Since Sniper Elite 4 was announced early last year, I've had several opportunities to go hands on with the game. Just before the Christmas break, however, I was invited along to developer Rebellion's studios for my most extensive play session yet.
In the video below you'll be able to watch my valiant attempt at completing Sniper Elite 4's first level, San Celini. It's a mid-sized sandbox that offers multiple routes and plenty of vantage points for some impressive long-range sniper kills.
It all starts off pretty well and I manage to demonstrate a couple of new additions to the series, including silenced ammo for your rifle, which allows you to take out a few targets without having to worry about using environmental sounds to mask your shots.
However, as with most things I do, chaos was close at hand and, as time for my hands on started running out, the pressure to rush through increased, resulting in a panicked firefight inside a swanky Italian villa. Hardly the stealthiest of approaches, but a good chance to show off some grenade and assault rifle kills.
I also got to replay the level in co-operative multiplayer, which adds another layer of tactics, allowing a team of two players to either split up and attempt separate objectives, or work together to provide cover or spotting duties for each other. It doesn't affect the way the campaign plays out and, going from the small section I played, might even be my preferred way to play through the game.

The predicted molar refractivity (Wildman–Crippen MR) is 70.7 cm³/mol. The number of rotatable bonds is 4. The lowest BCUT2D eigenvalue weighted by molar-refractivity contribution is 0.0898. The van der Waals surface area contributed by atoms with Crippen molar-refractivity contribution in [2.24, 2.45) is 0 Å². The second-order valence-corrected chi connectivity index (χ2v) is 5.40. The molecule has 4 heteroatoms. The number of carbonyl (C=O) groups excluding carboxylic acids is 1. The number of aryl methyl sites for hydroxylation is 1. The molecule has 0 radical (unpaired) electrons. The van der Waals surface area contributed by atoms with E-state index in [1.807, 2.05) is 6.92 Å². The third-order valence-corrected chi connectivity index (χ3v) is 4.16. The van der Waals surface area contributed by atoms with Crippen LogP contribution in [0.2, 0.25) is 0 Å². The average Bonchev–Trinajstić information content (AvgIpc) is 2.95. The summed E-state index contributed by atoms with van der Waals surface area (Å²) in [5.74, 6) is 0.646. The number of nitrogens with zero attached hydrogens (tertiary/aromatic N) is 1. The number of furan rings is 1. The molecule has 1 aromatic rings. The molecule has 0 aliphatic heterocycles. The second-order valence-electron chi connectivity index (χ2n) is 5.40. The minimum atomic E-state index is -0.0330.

The other multiplayer modes on hand were standard stuff that we've seen many times before - Survival mode pits teams of four against ever increasing odds, whilst the 6v6 Control gametype throws the sniping out of the window in favour of more run-and-gun, King of the Hill-style gameplay. Enjoyable stuff, especially when grouped with a team that works well together, but it's by-the-numbers multiplayer that will only hold the attention of dedicated Sniper Elite fans.
You can see snippets from all these modes in the video below, where I demonstrate five stupid ways to play the game. No spoilers, but one of the points includes a very impressive headshot on a seagull. Caw blimey.
It's all good clean fun, but I was left with the impression that Karl Fairburne's adventures are in danger of becoming the sniper game equivalent of the FIFA franchise. They do what they do well and the people that play them, myself included, really enjoy them. But the differences between each instalment seem like minor adjustments rather than innovations, and I suspect the lack of originality might hurt the game come review time.
Also, whilst Sniper Elite 4 is definitely more polished than its glitchy predecessor, at times it still feels like the Asura engine the game is built on is struggling to keep up with the scope of Rebellion's design.
It's a fun game, and one series regulars will enjoy come its February 14th release, but here's hoping Rebellion finds a way to reinvigorate the gameplay for Sniper Elite 5.